Joseph Horton

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Joseph Horton
Personal information
Batting style Right-handed batsman
Bowling style Right arm medium
International information
National side
Career statistics
Competition First-class
Matches 62
Runs scored 1,258
Batting average 13.82
100s/50s 0/4
Top score 70
Balls bowled 595
Wickets 5
Bowling average 72.40
5 wickets in innings 0
10 wickets in match 0
Best bowling 2-3
Catches/stumpings 33/0
Source: CricInfo

Joseph Horton (12 August 1915 - 6 November 1998), known as Joe was an English cricketer who played 62 first-class matches for Worcestershire in the 1930s.

Born in Colwall Green, Herefordshire, Horton made his debut against Derbyshire in July 1934, but made only 5 and 0 and was not selected again that season. The following year he played nine times, but again met with little success: in 14 innings he made only 76 runs, his highest score a mere 13. He did take 2-3 against Derbyshire (including the wicket of George Pope), but otherwise there was little for Horton to enjoy about his 1935 performances.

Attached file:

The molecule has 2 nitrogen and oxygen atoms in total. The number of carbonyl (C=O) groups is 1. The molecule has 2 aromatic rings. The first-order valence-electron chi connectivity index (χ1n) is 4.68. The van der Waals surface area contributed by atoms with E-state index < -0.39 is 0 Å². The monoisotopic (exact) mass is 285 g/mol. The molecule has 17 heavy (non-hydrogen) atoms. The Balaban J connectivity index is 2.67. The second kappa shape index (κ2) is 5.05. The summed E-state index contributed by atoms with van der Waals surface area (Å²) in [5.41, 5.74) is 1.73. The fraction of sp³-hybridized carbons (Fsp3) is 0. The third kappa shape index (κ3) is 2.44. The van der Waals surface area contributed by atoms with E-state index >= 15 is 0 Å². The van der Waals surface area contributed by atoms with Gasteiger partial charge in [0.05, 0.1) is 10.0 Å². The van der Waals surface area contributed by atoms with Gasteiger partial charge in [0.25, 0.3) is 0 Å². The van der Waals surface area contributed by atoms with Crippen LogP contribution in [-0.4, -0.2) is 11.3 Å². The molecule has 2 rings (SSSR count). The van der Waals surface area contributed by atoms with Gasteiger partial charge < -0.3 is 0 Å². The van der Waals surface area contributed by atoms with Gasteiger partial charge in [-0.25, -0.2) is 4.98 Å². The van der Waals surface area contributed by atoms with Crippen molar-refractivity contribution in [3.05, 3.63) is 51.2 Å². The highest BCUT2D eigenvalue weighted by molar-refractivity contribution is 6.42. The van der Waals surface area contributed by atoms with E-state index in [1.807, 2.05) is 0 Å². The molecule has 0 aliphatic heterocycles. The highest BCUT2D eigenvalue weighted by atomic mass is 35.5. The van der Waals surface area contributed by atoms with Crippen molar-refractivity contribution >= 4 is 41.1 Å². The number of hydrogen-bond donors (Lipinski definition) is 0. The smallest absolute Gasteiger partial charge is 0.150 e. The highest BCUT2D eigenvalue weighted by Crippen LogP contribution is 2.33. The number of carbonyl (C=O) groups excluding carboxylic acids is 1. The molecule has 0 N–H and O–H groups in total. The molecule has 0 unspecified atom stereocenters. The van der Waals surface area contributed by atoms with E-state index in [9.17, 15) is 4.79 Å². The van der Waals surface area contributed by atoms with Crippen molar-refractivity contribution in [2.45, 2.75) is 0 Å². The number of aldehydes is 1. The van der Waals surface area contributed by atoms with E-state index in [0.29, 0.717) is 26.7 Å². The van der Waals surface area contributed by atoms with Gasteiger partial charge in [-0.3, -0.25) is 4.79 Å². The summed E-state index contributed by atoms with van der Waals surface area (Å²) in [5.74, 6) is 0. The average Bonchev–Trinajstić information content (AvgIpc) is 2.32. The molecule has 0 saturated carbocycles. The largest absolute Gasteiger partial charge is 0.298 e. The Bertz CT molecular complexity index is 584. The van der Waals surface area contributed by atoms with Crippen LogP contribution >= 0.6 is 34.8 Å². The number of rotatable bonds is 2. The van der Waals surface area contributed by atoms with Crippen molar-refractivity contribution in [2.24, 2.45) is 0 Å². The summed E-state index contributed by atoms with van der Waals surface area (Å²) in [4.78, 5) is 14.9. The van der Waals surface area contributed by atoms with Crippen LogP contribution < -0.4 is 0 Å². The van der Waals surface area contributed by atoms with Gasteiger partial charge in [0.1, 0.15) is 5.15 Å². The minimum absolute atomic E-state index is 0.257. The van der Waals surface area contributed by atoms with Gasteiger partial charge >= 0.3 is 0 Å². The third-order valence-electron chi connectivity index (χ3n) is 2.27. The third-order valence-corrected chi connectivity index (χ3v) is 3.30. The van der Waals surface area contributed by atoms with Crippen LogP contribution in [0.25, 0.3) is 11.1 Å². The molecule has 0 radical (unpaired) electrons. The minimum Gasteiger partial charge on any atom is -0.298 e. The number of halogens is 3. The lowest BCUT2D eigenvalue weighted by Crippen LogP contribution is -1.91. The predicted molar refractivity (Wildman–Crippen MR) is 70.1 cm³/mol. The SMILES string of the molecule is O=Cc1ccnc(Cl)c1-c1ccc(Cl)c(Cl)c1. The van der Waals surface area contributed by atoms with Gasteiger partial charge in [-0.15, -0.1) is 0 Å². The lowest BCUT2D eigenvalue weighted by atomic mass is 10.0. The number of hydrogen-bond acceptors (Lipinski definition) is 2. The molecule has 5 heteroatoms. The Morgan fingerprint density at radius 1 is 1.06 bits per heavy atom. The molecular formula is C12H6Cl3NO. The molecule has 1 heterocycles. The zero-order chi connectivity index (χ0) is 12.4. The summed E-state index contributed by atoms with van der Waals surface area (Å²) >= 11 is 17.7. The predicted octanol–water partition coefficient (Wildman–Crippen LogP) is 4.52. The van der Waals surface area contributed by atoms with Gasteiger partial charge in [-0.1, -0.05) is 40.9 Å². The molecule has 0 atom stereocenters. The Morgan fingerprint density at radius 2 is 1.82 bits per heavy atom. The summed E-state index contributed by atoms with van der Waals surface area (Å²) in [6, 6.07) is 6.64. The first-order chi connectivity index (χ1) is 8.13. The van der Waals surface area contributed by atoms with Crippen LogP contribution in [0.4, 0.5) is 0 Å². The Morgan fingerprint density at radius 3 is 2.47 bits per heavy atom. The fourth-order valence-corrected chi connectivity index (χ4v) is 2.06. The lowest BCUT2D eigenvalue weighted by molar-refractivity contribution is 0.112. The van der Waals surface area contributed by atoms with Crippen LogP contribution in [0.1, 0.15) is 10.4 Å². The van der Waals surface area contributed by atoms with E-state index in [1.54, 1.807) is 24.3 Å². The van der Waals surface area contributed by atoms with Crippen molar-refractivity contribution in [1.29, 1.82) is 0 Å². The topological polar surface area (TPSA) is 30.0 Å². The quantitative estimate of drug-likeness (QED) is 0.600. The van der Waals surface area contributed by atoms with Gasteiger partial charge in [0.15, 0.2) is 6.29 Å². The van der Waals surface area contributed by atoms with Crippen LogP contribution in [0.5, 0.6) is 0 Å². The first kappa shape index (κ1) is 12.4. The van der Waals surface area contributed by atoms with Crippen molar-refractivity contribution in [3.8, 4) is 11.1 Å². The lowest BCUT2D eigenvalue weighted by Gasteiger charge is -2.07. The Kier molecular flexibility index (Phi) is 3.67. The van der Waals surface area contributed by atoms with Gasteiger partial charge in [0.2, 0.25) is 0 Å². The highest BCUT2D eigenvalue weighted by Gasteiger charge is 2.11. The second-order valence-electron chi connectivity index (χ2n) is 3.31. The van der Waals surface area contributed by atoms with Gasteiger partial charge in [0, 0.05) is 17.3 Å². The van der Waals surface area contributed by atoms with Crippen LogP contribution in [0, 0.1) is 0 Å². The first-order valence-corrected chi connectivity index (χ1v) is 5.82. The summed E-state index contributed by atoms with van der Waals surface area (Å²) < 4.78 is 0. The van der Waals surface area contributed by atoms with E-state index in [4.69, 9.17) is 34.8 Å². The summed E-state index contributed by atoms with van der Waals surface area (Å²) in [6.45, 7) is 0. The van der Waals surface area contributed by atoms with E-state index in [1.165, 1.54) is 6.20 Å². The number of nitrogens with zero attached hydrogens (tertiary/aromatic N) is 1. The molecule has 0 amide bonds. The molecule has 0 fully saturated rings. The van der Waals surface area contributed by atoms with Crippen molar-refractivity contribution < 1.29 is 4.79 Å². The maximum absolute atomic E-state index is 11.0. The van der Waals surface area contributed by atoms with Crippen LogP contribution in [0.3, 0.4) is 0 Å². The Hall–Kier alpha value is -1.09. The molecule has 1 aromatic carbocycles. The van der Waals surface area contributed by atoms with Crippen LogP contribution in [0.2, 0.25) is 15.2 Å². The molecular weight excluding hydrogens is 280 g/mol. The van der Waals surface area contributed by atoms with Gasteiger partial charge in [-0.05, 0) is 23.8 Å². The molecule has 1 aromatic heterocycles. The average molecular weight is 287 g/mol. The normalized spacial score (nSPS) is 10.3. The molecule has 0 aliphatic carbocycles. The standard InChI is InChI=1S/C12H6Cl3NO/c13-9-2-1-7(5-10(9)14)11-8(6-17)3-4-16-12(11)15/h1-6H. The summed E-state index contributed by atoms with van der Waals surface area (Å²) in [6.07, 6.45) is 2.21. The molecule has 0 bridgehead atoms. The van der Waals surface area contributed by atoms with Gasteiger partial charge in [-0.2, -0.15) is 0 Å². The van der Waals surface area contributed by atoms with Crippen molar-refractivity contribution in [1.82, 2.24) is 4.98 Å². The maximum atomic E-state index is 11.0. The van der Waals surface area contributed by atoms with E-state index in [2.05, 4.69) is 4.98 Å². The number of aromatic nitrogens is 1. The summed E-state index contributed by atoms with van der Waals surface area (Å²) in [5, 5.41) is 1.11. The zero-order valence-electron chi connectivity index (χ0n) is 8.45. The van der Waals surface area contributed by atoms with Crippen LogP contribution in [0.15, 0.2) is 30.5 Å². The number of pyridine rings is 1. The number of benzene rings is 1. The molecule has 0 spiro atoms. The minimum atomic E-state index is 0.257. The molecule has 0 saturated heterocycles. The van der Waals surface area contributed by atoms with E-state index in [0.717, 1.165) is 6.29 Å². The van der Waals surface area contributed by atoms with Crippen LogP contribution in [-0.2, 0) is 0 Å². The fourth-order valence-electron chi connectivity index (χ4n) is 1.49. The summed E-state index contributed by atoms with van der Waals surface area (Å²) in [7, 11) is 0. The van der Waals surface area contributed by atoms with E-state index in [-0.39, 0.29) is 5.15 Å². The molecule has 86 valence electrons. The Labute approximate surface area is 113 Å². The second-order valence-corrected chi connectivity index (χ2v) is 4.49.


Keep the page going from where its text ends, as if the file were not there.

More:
Horton played 21 matches in 1936, the most of any summer of his career, and his batting improved somewhat: he made 432 runs at 14.89 including two half-centuries, and his 59 against Gloucestershire came as part of an important ninth-wicket partnership of 80 with Reg Perks after Worcestershire had fallen to 139/8. Horton also picked up two wickets that season, the last he was to take.

For the next two years Horton continued to command a semi-regular place in the side, playing 13 times in 1937 and 18 in 1938, but with a couple of exceptions — such as his 70 against Glamorgan in the latter year — he was unable to produce good enough batting form to make a real claim to a permanent position, and he left first-class cricket without ever having scored 500 runs in a season.

Horton appeared for the Worcestershire second team in minor counties cricket in 1950. He died in Worcester at the age of 83.

His younger brother Henry, who predeceased him by just four days, played a few times for Worcestershire in the 1940s, but had a much more substantial career with Hampshire in the Fifties and Sixties.

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